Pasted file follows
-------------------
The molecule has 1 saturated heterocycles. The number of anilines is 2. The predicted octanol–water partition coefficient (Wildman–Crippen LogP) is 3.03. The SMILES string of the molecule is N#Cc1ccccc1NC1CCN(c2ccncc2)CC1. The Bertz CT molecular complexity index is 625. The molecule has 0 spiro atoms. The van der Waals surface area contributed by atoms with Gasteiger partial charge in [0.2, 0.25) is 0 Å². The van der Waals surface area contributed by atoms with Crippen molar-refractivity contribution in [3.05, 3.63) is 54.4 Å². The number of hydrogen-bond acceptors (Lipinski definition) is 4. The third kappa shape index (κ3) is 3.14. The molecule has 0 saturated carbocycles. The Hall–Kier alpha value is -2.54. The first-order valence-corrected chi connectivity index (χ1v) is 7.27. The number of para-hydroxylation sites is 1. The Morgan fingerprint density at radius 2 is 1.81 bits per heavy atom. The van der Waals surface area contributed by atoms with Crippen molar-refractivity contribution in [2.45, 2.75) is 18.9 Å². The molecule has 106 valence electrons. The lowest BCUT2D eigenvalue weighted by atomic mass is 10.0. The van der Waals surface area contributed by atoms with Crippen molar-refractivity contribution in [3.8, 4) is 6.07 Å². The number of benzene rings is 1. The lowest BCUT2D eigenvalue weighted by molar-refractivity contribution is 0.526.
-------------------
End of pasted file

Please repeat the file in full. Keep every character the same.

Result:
The molecule has 1 saturated heterocycles. The number of anilines is 2. The predicted octanol–water partition coefficient (Wildman–Crippen LogP) is 3.03. The SMILES string of the molecule is N#Cc1ccccc1NC1CCN(c2ccncc2)CC1. The Bertz CT molecular complexity index is 625. The molecule has 0 spiro atoms. The van der Waals surface area contributed by atoms with Gasteiger partial charge in [0.2, 0.25) is 0 Å². The van der Waals surface area contributed by atoms with Crippen molar-refractivity contribution in [3.05, 3.63) is 54.4 Å². The number of hydrogen-bond acceptors (Lipinski definition) is 4. The third kappa shape index (κ3) is 3.14. The molecule has 0 saturated carbocycles. The Hall–Kier alpha value is -2.54. The first-order valence-corrected chi connectivity index (χ1v) is 7.27. The number of para-hydroxylation sites is 1. The Morgan fingerprint density at radius 2 is 1.81 bits per heavy atom. The van der Waals surface area contributed by atoms with Crippen molar-refractivity contribution in [2.45, 2.75) is 18.9 Å². The molecule has 106 valence electrons. The lowest BCUT2D eigenvalue weighted by atomic mass is 10.0. The van der Waals surface area contributed by atoms with Crippen molar-refractivity contribution in [3.8, 4) is 6.07 Å². The number of benzene rings is 1. The lowest BCUT2D eigenvalue weighted by molar-refractivity contribution is 0.526.